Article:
I did our July Iowa Food Cooperative run today. It went alright with no major snags except for the mulberries. Last month I decided I would sell just about anything to keep the money flowing in and business bank accounts healthy. I decided to sell mulberries, 12 pounds of them. This is a common issue with me, I want to scale-up just a little too much and I get burned or beat-up doing it. I did that last year when I scheduled chickens, and this year when I tried to raise 320 chickens all in one go. I guess if I am going to do something I want to go at it aggressively and I just struggle to be a bit more conservative. Anyway, it is not easy to come up with 12 pounds of mulberries all in one go. The trees that I usually go to just did not have it in them, and I did not realize how hard to come by a good mulberry tree is. So many had not fruit at all, leading me to believe that they must have separate male and female trees. I have included a picture of me with a pound of mulberries so you get a feel for how many are in a pound. I have to try and spruce the place up for company as we are hosting my sisters baby shower this weekend. I am going to be an uncle next month.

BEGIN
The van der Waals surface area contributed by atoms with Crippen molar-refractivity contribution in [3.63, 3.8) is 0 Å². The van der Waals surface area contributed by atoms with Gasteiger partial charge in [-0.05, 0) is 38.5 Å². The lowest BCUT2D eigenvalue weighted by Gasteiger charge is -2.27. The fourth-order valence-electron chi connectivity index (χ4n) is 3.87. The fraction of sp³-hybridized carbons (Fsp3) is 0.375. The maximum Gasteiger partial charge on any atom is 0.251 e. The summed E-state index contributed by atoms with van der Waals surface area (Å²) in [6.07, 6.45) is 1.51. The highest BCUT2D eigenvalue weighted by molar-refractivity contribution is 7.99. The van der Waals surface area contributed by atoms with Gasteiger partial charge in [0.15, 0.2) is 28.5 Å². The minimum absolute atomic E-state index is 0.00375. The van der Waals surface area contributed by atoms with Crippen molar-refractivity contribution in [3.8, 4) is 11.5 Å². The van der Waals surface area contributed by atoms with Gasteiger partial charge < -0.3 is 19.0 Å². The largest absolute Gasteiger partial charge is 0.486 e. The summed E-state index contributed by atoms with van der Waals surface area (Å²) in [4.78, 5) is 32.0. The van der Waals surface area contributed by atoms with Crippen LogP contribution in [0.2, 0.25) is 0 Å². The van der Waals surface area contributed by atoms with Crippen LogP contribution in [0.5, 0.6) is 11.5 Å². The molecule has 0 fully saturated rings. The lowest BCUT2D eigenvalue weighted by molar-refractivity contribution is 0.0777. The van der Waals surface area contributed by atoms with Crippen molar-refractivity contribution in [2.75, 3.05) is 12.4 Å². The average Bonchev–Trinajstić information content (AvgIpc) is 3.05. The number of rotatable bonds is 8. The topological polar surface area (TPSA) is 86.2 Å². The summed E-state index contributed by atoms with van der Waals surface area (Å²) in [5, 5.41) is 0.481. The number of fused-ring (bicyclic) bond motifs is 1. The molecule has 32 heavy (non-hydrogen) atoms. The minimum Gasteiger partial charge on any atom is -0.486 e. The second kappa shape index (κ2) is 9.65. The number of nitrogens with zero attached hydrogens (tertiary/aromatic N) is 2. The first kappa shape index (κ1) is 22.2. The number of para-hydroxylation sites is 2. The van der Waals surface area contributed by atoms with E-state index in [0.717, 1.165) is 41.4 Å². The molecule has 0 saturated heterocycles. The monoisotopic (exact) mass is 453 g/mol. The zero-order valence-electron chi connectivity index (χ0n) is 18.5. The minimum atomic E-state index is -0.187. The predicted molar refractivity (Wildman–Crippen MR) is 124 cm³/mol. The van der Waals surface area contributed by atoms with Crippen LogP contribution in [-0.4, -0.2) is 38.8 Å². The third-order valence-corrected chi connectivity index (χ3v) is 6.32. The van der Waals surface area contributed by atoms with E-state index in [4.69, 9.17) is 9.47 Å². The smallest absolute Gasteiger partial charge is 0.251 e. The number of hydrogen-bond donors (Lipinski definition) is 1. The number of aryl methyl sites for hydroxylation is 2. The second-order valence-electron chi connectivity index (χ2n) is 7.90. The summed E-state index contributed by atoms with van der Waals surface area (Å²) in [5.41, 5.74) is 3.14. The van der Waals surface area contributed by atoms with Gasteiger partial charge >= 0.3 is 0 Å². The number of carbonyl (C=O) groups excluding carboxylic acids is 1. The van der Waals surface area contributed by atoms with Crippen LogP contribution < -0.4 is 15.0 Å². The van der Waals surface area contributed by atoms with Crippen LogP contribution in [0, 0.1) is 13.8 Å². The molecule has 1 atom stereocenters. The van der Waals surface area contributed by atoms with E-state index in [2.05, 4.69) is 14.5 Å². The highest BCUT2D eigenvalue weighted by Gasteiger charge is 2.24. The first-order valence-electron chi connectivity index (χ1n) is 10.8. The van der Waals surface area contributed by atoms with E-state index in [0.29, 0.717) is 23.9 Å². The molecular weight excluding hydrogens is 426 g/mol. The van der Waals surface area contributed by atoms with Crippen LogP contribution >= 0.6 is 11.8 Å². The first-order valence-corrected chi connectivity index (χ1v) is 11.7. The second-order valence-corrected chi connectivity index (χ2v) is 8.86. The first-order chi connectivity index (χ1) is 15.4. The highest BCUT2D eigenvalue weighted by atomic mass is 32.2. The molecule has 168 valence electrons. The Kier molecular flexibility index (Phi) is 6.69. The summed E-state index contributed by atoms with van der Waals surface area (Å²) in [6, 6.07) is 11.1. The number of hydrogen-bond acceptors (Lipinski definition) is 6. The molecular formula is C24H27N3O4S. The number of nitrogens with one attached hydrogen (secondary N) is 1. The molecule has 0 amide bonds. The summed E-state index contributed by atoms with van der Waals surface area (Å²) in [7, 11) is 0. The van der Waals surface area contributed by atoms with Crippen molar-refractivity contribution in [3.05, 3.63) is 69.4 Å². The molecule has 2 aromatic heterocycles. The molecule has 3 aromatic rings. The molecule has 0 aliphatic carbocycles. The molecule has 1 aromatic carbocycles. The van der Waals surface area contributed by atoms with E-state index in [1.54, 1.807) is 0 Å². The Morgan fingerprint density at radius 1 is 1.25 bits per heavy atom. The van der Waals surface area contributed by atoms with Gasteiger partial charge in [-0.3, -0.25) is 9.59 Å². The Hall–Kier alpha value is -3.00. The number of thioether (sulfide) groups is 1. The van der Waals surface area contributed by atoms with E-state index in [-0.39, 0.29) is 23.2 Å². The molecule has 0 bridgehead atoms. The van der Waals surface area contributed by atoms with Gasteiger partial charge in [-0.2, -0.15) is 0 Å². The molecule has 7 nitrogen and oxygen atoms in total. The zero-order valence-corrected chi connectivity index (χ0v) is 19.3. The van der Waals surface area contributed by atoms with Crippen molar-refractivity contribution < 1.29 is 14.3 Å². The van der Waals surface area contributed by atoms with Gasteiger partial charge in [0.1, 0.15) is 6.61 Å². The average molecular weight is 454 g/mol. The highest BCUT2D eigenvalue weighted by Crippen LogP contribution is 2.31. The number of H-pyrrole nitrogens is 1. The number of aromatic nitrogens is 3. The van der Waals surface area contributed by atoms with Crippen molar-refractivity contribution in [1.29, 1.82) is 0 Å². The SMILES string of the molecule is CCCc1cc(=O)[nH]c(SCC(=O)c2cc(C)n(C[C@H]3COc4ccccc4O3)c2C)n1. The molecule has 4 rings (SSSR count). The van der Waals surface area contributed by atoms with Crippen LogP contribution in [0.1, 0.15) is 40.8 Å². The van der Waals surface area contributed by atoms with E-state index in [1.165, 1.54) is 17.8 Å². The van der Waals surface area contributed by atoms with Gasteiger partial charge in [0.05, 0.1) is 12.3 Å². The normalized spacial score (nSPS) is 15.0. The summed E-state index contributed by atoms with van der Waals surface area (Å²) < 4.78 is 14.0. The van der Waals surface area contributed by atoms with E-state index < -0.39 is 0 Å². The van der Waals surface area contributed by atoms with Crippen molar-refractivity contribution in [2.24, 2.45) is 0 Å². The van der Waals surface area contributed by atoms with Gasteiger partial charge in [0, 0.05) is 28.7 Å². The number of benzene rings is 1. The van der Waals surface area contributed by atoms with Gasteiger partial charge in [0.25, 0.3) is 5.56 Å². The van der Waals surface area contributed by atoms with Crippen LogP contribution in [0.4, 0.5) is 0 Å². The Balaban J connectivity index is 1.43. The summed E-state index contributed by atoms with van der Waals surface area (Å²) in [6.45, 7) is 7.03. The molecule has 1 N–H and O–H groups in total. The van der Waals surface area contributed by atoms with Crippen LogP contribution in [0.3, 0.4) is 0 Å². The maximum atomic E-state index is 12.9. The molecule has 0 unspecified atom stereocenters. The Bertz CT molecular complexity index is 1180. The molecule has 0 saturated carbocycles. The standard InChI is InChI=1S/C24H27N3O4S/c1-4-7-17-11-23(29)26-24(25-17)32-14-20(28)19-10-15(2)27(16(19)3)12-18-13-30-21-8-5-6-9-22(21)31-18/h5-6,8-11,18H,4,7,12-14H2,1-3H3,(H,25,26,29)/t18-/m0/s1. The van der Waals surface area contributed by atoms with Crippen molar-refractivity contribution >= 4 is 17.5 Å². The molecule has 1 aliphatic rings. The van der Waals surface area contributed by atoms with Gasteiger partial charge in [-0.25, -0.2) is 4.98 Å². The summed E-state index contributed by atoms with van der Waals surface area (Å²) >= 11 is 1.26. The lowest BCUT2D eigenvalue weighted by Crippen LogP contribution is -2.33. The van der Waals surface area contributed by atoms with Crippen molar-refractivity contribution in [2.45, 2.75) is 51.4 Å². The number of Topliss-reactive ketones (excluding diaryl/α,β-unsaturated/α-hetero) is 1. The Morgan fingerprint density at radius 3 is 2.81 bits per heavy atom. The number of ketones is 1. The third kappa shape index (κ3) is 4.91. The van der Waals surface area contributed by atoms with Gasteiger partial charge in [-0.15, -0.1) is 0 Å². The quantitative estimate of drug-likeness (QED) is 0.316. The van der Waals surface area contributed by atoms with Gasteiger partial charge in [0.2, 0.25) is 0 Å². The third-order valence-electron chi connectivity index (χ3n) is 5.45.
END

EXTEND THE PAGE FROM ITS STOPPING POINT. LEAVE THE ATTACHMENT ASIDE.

Wednesday, July 15, 2009
The riding mower is dead and the sheep are being employed to clean-up the timber line and cut down on mowing. I included a picture of the sheep. I picked up 1o more laying hens that are two months from laying and the 27 hens I started in the spring have moved outside. I am struggling with my turkeys. We have had an illness or some substantial genetic defects that have taken out a number of birds. I am getting back into cleaning things up around here that have been aloud to get out of control, like the yard, flower beds, gardens, business books, and some other odds and ends. I also had an auction last weekend where got a great deal on 10 old wooden chicken transporting crates. It was a little frustrating that a few few people bought things for novelty like stainless steel milk containers and an egg scale, but that is life. I have another one this weekend, so lets see how that goes. I fried my forehead with a terrible sunburn so next time lots of sunscreen.